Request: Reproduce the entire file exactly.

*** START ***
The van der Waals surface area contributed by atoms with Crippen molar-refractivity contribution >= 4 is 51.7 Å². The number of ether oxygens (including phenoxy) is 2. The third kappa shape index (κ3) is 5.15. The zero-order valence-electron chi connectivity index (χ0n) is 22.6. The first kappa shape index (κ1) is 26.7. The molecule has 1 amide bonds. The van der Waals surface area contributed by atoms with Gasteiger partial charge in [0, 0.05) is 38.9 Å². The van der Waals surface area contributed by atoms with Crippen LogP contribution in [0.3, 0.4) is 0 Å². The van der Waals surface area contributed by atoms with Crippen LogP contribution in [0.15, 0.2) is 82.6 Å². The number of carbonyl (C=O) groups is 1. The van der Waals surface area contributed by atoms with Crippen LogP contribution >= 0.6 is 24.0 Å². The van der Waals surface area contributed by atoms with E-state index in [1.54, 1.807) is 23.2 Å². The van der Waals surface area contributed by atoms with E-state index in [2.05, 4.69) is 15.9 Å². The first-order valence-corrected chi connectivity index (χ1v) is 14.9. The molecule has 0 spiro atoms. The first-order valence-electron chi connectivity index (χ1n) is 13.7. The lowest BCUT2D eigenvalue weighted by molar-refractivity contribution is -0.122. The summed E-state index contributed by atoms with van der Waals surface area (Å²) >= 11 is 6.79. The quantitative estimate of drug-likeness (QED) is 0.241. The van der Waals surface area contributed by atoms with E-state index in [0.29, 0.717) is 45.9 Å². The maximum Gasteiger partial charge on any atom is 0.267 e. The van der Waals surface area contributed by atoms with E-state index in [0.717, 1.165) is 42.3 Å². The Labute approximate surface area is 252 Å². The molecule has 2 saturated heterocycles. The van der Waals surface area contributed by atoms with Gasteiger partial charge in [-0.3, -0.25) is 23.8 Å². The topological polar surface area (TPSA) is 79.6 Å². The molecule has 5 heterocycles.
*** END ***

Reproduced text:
The van der Waals surface area contributed by atoms with Crippen molar-refractivity contribution >= 4 is 51.7 Å². The number of ether oxygens (including phenoxy) is 2. The third kappa shape index (κ3) is 5.15. The zero-order valence-electron chi connectivity index (χ0n) is 22.6. The first kappa shape index (κ1) is 26.7. The molecule has 1 amide bonds. The van der Waals surface area contributed by atoms with Gasteiger partial charge in [0, 0.05) is 38.9 Å². The van der Waals surface area contributed by atoms with Crippen LogP contribution in [0.3, 0.4) is 0 Å². The van der Waals surface area contributed by atoms with Crippen LogP contribution in [0.15, 0.2) is 82.6 Å². The number of carbonyl (C=O) groups is 1. The van der Waals surface area contributed by atoms with Crippen LogP contribution >= 0.6 is 24.0 Å². The van der Waals surface area contributed by atoms with E-state index in [1.54, 1.807) is 23.2 Å². The van der Waals surface area contributed by atoms with E-state index in [2.05, 4.69) is 15.9 Å². The first-order valence-corrected chi connectivity index (χ1v) is 14.9. The molecule has 0 spiro atoms. The first-order valence-electron chi connectivity index (χ1n) is 13.7. The lowest BCUT2D eigenvalue weighted by molar-refractivity contribution is -0.122. The summed E-state index contributed by atoms with van der Waals surface area (Å²) >= 11 is 6.79. The quantitative estimate of drug-likeness (QED) is 0.241. The van der Waals surface area contributed by atoms with E-state index in [0.29, 0.717) is 45.9 Å². The maximum Gasteiger partial charge on any atom is 0.267 e. The van der Waals surface area contributed by atoms with E-state index in [0.717, 1.165) is 42.3 Å². The Labute approximate surface area is 252 Å². The molecule has 2 saturated heterocycles. The van der Waals surface area contributed by atoms with Gasteiger partial charge in [-0.3, -0.25) is 23.8 Å². The topological polar surface area (TPSA) is 79.6 Å². The molecule has 5 heterocycles.